Abstract: The paper argues that Marxism lacks an adequate theory of unemployment and can move closer to this through the critical appropriation of Keynesian insights. Both traditions recognise the reality and importance of unemployment but what Keynes sees as pathological is for Marx a normal, even healthy part of capitalism. Very different social ontologies militate against an easy synthesis. However, it is argued, downgrading the conceptual claims of the General Theory, seeing it as less general and more specific than Keynes claimed, allows its insights to be re-worked and embedded into a more general Marxist framework.
Venue: Darlington Centre Boardroom, H02 [map]


Thursday 13 April 2017, 4:00 -5:30pm
Presenter/Affiliation: Elizabeth Hill
University of Sydney
Title: Women, Work and Care in the Asia Pacific: work/care regimes in a context of extreme inequality
Abstract: This paper will develop a comparative analysis of the social, economic, industrial and migration dynamics that structure women’s experiences of paid work and unpaid care work in the Asia Pacific. The analytical framework provides a multi-dimensional template for understanding and comparing the intersection between care and employment regimes across the region and the impact on economic growth and gender equality. The paper highlights how patterns of economic inequality across the region structure national work/care regimes and frame the politics of women’s work and care.
Venue: Darlington Centre Boardroom, H02 [map]


Thursday 27 April 2017, 4:00 -5:30pm
Presenter/Affiliation: Rune Møller Stahl
Department of Political Science, Københavns Universitet
Title: Ruling the Interregnum: Economic Ideas and Authority in Non-Hegemonic Times
Abstract: With Brexit, the election of Trump and the rise of anti-establishment parties to the left and right, the neoliberal ideas of the global political elite have lost much of their legitimacy. While the hegemony of neoliberalism is severely challenged, no clear alternative has yet emerged. This paper investigates the current state of economic theory and governance through the concept of interregnum. While IPE theory has a set of different theories about periods of hegemony and paradigmatic stability, the periods between stable hegemonies are distinctly undertheorized. This is especially problematic as economic history shows that these periods of interregnum can span decades. The paper will argue that the notion of interregnum is distinct from the concept of crisis, and the paper develops a theoretical concept that describes periods of interregnum through four key criteria: 1) Absence of a stable elite consensus, 2) Institutional continuity, but decreased effectiveness of key institutions, 3) Realignment of social and class forces, and 4) Presence of competing economic strategies within the elite. The concept of interregnum is employed to analyse the changes in economic ideology that followed the breakdown of the post-war Keynesian consensus in the 1970’s as well as the current aftermath of the 2008 crisis.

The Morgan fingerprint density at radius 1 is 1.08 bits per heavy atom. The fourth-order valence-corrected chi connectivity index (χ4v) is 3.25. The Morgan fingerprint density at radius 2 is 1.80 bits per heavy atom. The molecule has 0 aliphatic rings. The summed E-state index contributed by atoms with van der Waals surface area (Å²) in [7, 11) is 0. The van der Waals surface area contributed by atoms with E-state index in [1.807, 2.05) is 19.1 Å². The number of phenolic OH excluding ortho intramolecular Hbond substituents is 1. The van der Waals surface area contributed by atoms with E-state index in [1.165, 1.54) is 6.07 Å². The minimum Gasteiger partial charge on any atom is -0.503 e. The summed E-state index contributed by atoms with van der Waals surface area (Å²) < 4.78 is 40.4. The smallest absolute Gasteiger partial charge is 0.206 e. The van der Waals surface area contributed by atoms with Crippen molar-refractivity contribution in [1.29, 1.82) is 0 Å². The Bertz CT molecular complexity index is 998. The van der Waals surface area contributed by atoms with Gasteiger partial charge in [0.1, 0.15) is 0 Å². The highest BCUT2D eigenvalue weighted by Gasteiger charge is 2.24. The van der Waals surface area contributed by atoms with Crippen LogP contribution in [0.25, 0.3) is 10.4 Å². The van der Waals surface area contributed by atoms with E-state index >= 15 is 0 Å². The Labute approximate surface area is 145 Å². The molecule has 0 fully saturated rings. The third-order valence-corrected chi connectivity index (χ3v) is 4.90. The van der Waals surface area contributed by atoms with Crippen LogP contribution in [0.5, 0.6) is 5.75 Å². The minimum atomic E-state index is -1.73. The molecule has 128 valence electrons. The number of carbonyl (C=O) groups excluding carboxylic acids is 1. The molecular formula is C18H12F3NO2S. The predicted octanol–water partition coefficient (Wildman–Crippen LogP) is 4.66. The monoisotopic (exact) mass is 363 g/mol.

Venue: Darlington Centre Boardroom, H02 [map]


Thursday 11 May 2017, 4:00 -5:30pm
Presenter/Affiliation: Kurt Iveson
School of Geosciences, University of Sydney
Title: Crowds, clouds, and digital labour: Further adventures in the commodification of everyday urban life
Abstract:  
Venue: Darlington Centre Boardroom, H02 [map]


Thursday 1 June 2017, 4:00 -5:30pm
Presenter/Affiliation: Jamie Martin
Department of History, University of Sydney
Title: Governing Global Capitalism in the Era of Total War
Abstract:  
Venue: Darlington Centre Boardroom, H02 [map]